Academic journal article Journal of Allied Health

Key Factors in Planning and Implementing Interprofessional Education in Health Care Settings

Academic journal article Journal of Allied Health

Key Factors in Planning and Implementing Interprofessional Education in Health Care Settings

Article excerpt

Interprofessional education (IPE) is regarded by many health care practitioners (i.e., nurses, occupational therapists, physicians), educators, and policy makers as an important activity to enhance the quality of teamwork and patient care. While the focus on developing an evidence basis for IPE has demonstrated the potential value of IPE for improving collaboration and patient outcomes, exploration of key concepts that underpin IPE has been overlooked. In this commentary, we aim to begin addressing this oversight by identifying and discussing key conceptual factors that are critical for the planning and implementation of IPE. We draw upon our prior IPE curricula development and research experiences, as well as the published literature, to argue that seven interconnecting learner-focused, faculty-focused, and organization-focused factors are key to the successful planning and implementation of IPE. We also argue that IPE planners need to be cognizant of all seven factors and how they interact with one another to help ensure they maximize success in their work. J Allied Health 2007; 36:231-235.

THE OFTEN COMPLEX NATURE of patients' acute and/or chronic care needs demands that health care professionals collaborate in an effective manner. However, research has repeatedly indicated that interprofessional collaboration can be problematic, often due to a poor knowledge of how to work effectively within a health care team.1,2 Interprofessional education (IPE), defined as "occasions when members (or students) of two or more professions associated with health or social care engage in learning with, from and about each other," is being increasingly recognized as playing a key role in fostering the competencies-attitudes, knowledge, skills, and behavior-required for effective interprofessional collaboration.3 This valuing of IPE is evident in the varied efforts being undertaken by many educational, regulatory, and professional organizations to incorporate IPE into their programs, requirements, and policies.4,5

The incorporation of IPE into academic and clinical settings is a complex undertaking given the diverse range of students, professionals, and organizations involved as well as the challenges in introducing and sustaining such innovations. As IPE becomes more mainstream,4 it is imperative that those involved in its planning have a knowledge of how to optimize the success of their IPE programs. Systematic reviews describing the growing evidence base for IPE have suggested that IPE can have a number of benefits for learners as well as patients/clients.2,6 While these reviews have provided us with a more informed understanding of the outcomes related to IPE, there are still gaps in our conceptual knowledge of planning and implementing effective IPE. To help address this current shortfall, this commentary identifies and discusses seven interlinked learner-focused, faculty-focused, and organization-focused factors that are key to successful IPE planning and implementation.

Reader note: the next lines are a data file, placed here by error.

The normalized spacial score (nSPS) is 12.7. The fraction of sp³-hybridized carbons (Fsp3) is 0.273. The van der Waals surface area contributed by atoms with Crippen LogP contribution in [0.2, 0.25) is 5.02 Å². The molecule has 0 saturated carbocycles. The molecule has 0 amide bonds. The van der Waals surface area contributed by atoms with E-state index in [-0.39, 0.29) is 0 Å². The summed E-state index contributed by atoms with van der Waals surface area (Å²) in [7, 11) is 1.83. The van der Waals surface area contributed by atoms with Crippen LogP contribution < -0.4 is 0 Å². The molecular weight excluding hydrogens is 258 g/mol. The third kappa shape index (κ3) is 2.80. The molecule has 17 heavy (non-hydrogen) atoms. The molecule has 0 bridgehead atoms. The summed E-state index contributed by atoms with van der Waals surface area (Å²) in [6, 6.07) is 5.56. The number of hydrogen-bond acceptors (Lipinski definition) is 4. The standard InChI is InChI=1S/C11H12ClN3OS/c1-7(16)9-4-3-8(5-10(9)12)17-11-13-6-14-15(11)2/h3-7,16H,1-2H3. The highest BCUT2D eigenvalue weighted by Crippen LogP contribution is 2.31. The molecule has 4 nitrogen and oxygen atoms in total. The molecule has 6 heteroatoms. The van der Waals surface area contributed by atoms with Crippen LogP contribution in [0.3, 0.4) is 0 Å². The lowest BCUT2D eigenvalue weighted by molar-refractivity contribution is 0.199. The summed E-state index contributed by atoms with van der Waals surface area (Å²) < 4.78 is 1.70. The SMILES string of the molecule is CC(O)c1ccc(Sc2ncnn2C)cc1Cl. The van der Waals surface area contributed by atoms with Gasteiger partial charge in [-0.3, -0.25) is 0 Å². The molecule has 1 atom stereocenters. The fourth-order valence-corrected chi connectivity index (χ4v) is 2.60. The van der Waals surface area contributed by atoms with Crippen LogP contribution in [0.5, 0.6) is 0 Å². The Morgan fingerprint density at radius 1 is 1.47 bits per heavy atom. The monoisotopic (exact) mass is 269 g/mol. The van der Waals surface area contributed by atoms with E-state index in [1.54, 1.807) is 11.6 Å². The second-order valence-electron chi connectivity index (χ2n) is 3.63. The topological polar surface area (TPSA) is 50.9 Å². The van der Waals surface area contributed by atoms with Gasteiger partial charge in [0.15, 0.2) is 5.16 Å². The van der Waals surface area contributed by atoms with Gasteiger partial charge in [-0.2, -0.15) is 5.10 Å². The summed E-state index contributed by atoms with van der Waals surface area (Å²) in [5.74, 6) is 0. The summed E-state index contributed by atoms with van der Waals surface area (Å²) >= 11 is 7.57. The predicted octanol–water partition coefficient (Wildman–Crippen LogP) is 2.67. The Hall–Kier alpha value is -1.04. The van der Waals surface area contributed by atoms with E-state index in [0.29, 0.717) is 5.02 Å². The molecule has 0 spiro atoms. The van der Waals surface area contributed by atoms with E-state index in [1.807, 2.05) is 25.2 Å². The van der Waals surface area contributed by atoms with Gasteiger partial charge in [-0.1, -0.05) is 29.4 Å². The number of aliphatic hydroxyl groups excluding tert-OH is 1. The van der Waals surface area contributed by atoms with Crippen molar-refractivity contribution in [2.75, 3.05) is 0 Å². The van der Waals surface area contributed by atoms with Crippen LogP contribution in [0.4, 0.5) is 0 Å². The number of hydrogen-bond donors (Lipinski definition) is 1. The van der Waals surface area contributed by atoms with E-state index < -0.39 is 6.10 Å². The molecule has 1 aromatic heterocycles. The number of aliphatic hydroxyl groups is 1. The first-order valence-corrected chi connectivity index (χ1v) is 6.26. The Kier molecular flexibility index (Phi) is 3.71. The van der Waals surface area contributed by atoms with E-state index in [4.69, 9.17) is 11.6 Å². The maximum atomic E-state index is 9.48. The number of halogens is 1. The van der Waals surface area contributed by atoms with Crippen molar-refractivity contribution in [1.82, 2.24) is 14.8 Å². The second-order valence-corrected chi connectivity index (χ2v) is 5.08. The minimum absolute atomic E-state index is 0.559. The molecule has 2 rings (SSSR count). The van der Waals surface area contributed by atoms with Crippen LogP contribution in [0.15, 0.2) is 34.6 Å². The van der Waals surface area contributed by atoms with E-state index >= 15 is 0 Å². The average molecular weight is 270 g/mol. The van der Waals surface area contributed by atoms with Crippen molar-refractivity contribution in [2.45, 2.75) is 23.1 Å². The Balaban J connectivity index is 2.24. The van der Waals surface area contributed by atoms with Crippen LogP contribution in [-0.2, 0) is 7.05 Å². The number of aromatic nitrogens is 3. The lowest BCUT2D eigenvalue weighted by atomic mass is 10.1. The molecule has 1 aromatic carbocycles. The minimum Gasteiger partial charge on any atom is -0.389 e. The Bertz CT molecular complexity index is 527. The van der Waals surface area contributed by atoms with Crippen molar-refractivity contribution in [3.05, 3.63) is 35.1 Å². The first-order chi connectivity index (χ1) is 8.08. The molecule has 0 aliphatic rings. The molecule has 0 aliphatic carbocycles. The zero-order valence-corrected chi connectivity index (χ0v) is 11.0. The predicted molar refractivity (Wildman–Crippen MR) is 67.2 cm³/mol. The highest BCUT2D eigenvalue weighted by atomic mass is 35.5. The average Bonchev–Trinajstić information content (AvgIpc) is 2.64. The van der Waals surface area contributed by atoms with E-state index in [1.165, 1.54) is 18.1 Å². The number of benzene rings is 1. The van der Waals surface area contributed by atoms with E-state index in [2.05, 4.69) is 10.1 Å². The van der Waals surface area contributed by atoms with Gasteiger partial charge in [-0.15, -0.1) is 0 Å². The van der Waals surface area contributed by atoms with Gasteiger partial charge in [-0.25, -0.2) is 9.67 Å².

Learner-Focused Factors

In this section, we argue that IPE planners need an understanding of the following three learner-focused factors"promoting interprofessional interaction," "group dynamics: professional balance and stability," and "relevance and status: ensuring IPE is valued"-to optimize success in their work.

PROMOTING INTERPROFESSIONAL INTERACTION

The definition of IPE outlined previously stresses the need for explicit interprofessional interaction between participants. It is argued that this form of interaction within IPE promotes the development of the competencies required for effective collaboration.7-9 Consequently, the planners of IPE should utilize appropriate educational strategies. Banhas outlined a range of interactive learning methods that can be used in the delivery of an IPE program7 (Table 1).

To maximize opportunities for interaction, several learning activities are typically used within IPE programs, such as exchange-based, problem-focused, and simulation-based learning. …

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